Part 3, Chapters 4-6 Summary
Wynand and Dominique depart on their cruise aboard Wynand’s ship, the I Do. Wynand gave his ship this name in response to the many times in his life when people told him he did not run things. Dominique realizes that this is a question Wynand never answered for other people, but he readily gave the answer to her. On the deck, Wynand tells Dominique that he loves her and wants to marry her. He will take care of her divorce from Keating and marry her when she gets a divorce in Reno. Dominique remembers Wynand’s role in the Stoddard Temple as well as other things in the Banner that played a part in her attempt to destroy Roark. She agrees to marry him.
When he returns from the cruise, Wynand goes to see Peter Keating. When Keating sees that Wynand has returned early, his first fear is that he will not get the Stonebridge contract. Wynand assures him that the contract is his. He hands him the contract as well as a check for $250,000—payment for Dominique. At first Keating refuses, but eventually he accepts the inevitable. After Dominique leaves for Reno, Keating realizes he actually loves her. He goes to Toohey and gives him a check for $10,000 to give to some charity. He tells Toohey that Dominique is marrying Wynand. Toohey is in shock; he realizes how dangerous both of them together will be to him.
Dominique takes the train to Reno but stops in Clayton, Ohio, where Roark is working on a construction job. Although it is night, she finds him walking down the street. She tells him that she is not staying but is on her way to Reno. When she tells him that she is marrying Wynand, Roark remembers how much Henry Cameron despised Wynand. Dominique wants to stay with Roark, but he refuses. Dominique grieves because life has lowered Roark to building inexpensive homes. She gets back on the train and continues her journey to Reno.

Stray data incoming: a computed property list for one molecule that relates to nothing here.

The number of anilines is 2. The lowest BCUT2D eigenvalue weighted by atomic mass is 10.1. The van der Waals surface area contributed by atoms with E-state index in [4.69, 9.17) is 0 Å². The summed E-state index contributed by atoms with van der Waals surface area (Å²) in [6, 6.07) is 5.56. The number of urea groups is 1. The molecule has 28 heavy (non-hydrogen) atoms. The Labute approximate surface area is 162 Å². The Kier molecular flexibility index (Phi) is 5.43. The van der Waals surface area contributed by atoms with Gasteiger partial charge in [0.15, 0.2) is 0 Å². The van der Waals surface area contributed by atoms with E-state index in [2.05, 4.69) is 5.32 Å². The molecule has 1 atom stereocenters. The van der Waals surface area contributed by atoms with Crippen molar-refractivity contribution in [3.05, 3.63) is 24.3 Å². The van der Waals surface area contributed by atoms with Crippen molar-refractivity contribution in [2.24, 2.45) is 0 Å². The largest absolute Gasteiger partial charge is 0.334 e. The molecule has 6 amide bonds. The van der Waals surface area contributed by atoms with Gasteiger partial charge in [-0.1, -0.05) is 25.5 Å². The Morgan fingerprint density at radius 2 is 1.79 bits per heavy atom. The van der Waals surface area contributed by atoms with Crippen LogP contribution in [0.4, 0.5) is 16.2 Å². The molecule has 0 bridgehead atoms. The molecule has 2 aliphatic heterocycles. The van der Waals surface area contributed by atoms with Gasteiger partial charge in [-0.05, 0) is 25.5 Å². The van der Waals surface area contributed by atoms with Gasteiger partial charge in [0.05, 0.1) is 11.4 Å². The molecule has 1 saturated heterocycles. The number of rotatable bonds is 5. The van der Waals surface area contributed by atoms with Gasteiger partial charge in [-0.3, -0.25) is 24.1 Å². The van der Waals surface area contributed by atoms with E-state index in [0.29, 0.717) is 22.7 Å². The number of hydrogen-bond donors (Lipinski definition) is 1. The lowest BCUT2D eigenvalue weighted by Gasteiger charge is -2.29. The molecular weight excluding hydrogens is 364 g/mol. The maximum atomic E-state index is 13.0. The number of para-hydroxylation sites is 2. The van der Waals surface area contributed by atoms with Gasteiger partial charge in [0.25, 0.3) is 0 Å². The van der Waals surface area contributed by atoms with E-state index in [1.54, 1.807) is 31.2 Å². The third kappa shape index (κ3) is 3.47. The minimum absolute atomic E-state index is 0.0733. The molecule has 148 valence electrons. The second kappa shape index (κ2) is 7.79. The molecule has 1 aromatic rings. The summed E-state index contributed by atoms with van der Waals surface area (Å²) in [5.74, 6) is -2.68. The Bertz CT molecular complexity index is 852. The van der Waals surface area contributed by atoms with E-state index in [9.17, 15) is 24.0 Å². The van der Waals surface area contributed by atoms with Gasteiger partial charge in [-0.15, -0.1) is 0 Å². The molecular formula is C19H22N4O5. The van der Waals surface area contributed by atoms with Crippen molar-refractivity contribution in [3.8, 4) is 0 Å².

The Council of American Writers, the group founded by Toohey for young “talent,” has become the literati of the country. Ike, one of the members, reads a truly awful play of his, but the other members pronounce it sure to be a hit. Toohey writes an article in support of modern architecture, in which he praises the pioneer work of Henry Cameron. Guy Francon announces his retirement. Keating chooses Neil Dumont as his new partner but completely forgets about the announcement celebration and is out in the country at the time. Thus Stonebridge, for which Keating gave up Dominique, is the last contract signed by the firm of Francon and Keating.